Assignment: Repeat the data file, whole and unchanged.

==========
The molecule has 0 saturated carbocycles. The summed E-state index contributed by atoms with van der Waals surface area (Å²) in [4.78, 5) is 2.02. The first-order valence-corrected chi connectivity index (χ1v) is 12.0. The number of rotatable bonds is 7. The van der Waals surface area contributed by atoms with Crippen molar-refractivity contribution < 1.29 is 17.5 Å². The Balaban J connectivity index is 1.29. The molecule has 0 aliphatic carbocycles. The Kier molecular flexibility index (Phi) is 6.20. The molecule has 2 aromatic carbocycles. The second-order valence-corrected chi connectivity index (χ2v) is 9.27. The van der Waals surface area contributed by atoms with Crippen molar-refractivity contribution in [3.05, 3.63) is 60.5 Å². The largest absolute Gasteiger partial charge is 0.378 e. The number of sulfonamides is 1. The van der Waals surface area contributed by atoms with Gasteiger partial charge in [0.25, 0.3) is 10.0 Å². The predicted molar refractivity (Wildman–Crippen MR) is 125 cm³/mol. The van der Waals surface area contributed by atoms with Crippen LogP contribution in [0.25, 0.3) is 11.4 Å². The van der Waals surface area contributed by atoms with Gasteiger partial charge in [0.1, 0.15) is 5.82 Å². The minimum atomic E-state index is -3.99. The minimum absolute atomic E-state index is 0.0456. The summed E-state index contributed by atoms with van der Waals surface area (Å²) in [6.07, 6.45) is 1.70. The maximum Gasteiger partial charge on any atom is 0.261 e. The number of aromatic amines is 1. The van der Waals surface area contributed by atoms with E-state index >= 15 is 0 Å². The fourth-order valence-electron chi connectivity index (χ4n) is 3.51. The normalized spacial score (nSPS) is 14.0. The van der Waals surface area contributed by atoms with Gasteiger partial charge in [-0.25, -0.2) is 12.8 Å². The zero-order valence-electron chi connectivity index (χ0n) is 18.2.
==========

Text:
The molecule has 0 saturated carbocycles. The summed E-state index contributed by atoms with van der Waals surface area (Å²) in [4.78, 5) is 2.02. The first-order valence-corrected chi connectivity index (χ1v) is 12.0. The number of rotatable bonds is 7. The van der Waals surface area contributed by atoms with Crippen molar-refractivity contribution < 1.29 is 17.5 Å². The Balaban J connectivity index is 1.29. The molecule has 0 aliphatic carbocycles. The Kier molecular flexibility index (Phi) is 6.20. The molecule has 2 aromatic carbocycles. The second-order valence-corrected chi connectivity index (χ2v) is 9.27. The van der Waals surface area contributed by atoms with Crippen molar-refractivity contribution in [3.05, 3.63) is 60.5 Å². The largest absolute Gasteiger partial charge is 0.378 e. The number of sulfonamides is 1. The van der Waals surface area contributed by atoms with Gasteiger partial charge in [0.25, 0.3) is 10.0 Å². The predicted molar refractivity (Wildman–Crippen MR) is 125 cm³/mol. The van der Waals surface area contributed by atoms with Crippen LogP contribution in [0.25, 0.3) is 11.4 Å². The van der Waals surface area contributed by atoms with Gasteiger partial charge in [0.1, 0.15) is 5.82 Å². The minimum atomic E-state index is -3.99. The minimum absolute atomic E-state index is 0.0456. The summed E-state index contributed by atoms with van der Waals surface area (Å²) in [6.07, 6.45) is 1.70. The maximum Gasteiger partial charge on any atom is 0.261 e. The number of aromatic amines is 1. The van der Waals surface area contributed by atoms with E-state index >= 15 is 0 Å². The fourth-order valence-electron chi connectivity index (χ4n) is 3.51. The normalized spacial score (nSPS) is 14.0. The van der Waals surface area contributed by atoms with Gasteiger partial charge in [-0.25, -0.2) is 12.8 Å². The zero-order valence-electron chi connectivity index (χ0n) is 18.2.